by Witness Kozanayi, researcher supporting the SKI AEL Participatory Action (PAR) Research process

After carrying out a baseline survey on their landscape, residents in Saurombe construct a gabion across a gulley in the village.
(Photo: Mukonoweshuro)

Ever since SKI partners started using PAR in their work, those involved have been impressed by the approach. Anecdotes gleaned from farmers through meetings or WhatsApp platforms, and from a SKI Community of Practice (CoP) workshop involving all SKI partners in Zimbabwe from 1-5 August 2022 show that the PAR approach is being embraced by SKI partners. Sentiments expressed by the partners involved in piloting the approach are encouraging –that the approach aids them in doing their work and fits seamlessly with the other people-centred approaches they use, such as Integrated Land Use Design (ILUD). Among other things, partners noted that PAR stimulates use of traditional knowledge, and complements other ongoing SKI processes such as local level video and photography and story writing.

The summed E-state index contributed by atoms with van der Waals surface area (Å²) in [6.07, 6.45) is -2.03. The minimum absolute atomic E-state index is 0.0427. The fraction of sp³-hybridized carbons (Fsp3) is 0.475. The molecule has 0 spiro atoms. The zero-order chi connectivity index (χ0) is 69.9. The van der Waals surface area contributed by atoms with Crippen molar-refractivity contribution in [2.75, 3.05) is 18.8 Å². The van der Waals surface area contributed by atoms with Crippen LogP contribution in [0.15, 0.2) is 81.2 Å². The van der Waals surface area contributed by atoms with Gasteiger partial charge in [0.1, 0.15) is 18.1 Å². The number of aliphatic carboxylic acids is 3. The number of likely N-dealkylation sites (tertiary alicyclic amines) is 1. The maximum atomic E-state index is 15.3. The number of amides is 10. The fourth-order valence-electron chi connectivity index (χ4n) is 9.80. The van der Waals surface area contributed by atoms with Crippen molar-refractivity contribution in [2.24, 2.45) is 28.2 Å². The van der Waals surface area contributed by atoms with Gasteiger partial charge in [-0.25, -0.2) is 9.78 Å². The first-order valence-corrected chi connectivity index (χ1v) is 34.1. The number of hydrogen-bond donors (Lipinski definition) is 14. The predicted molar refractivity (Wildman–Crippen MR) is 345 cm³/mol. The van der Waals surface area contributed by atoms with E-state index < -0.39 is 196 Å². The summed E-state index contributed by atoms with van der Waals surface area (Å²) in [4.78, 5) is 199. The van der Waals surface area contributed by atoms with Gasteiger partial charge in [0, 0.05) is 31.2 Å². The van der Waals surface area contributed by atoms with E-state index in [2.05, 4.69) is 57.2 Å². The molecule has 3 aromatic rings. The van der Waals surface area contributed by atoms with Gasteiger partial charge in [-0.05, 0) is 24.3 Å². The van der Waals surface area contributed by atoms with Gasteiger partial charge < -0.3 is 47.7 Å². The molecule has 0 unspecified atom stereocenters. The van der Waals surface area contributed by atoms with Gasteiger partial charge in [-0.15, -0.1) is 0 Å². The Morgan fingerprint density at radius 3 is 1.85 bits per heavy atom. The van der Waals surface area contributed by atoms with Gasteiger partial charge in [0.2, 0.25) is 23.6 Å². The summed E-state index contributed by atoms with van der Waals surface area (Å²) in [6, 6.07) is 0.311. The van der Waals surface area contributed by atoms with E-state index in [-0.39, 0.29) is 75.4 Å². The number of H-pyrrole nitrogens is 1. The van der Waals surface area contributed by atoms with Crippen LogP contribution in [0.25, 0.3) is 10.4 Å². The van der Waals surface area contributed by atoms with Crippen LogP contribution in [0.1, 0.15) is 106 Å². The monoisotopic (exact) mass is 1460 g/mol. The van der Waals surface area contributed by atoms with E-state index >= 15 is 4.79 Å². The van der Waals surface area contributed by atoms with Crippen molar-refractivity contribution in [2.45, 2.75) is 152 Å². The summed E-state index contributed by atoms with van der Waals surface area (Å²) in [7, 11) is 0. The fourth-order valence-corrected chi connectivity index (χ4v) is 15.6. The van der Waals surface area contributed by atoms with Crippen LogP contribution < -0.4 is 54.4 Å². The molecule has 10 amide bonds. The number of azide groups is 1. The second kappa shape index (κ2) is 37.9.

Drawing on sentiments from the Shashe CoP meeting, partners envision PAR to be part of the narrative that SKI develops on knowledge generation. Potentially, PAR helps partners to hone their data collection and analytical skills, and subsequent documentation of stories of local significance.

What have been the key drivers of PAR?

  • The youth actively participated in the PAR training, something which has been identified as the bedrock on which the PAR process is built.
  • In each community, there are many research issues which excite localresidents. Most of these revolve around addressing environmental challenges related to attaining regenerated landscapes that are able to nourish both people and wildlife.
  • PAR embraces error, social learning, and inclusivity in terms of actors and ideas. In PAR, every idea matters.

Going forward there is need for SKI to continue supporting partners as they take the lead in local level research processes. Partner-to partner learning is also encouraged, as are discussions between researchers and the local level PAR facilitators. This helps to build capacity and support the generation of more robust and relevant knowledge that addresses local challenges.